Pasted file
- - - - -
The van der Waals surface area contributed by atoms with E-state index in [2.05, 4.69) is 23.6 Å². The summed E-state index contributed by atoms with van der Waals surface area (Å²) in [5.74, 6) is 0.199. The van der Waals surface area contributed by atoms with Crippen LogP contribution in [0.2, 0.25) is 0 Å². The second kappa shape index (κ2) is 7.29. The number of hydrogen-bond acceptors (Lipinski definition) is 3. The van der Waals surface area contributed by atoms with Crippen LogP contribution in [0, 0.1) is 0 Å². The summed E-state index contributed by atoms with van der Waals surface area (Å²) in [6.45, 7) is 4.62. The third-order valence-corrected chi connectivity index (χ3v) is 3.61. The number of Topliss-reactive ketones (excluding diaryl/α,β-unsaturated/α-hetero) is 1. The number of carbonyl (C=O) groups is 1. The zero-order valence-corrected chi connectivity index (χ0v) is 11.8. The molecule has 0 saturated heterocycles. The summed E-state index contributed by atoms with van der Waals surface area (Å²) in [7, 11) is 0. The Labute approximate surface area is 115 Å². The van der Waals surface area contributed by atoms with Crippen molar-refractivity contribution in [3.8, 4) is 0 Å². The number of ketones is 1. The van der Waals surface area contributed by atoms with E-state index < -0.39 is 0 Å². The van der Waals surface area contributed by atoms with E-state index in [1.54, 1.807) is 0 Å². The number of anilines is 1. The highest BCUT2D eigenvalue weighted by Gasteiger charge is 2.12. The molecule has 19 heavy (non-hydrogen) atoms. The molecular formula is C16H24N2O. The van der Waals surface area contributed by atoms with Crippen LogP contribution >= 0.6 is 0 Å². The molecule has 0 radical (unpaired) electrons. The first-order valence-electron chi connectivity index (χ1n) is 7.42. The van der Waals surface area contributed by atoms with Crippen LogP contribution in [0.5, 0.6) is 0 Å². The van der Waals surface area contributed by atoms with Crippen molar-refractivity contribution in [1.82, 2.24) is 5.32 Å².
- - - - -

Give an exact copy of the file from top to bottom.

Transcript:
The van der Waals surface area contributed by atoms with E-state index in [2.05, 4.69) is 23.6 Å². The summed E-state index contributed by atoms with van der Waals surface area (Å²) in [5.74, 6) is 0.199. The van der Waals surface area contributed by atoms with Crippen LogP contribution in [0.2, 0.25) is 0 Å². The second kappa shape index (κ2) is 7.29. The number of hydrogen-bond acceptors (Lipinski definition) is 3. The van der Waals surface area contributed by atoms with Crippen LogP contribution in [0, 0.1) is 0 Å². The summed E-state index contributed by atoms with van der Waals surface area (Å²) in [6.45, 7) is 4.62. The third-order valence-corrected chi connectivity index (χ3v) is 3.61. The number of Topliss-reactive ketones (excluding diaryl/α,β-unsaturated/α-hetero) is 1. The number of carbonyl (C=O) groups is 1. The zero-order valence-corrected chi connectivity index (χ0v) is 11.8. The molecule has 0 saturated heterocycles. The summed E-state index contributed by atoms with van der Waals surface area (Å²) in [7, 11) is 0. The Labute approximate surface area is 115 Å². The van der Waals surface area contributed by atoms with Crippen molar-refractivity contribution in [3.8, 4) is 0 Å². The number of ketones is 1. The van der Waals surface area contributed by atoms with E-state index < -0.39 is 0 Å². The van der Waals surface area contributed by atoms with E-state index in [1.54, 1.807) is 0 Å². The number of anilines is 1. The highest BCUT2D eigenvalue weighted by Gasteiger charge is 2.12. The molecule has 19 heavy (non-hydrogen) atoms. The molecular formula is C16H24N2O. The van der Waals surface area contributed by atoms with Crippen LogP contribution >= 0.6 is 0 Å². The molecule has 0 radical (unpaired) electrons. The first-order valence-electron chi connectivity index (χ1n) is 7.42. The van der Waals surface area contributed by atoms with Crippen LogP contribution in [0.5, 0.6) is 0 Å². The van der Waals surface area contributed by atoms with Crippen molar-refractivity contribution in [1.82, 2.24) is 5.32 Å².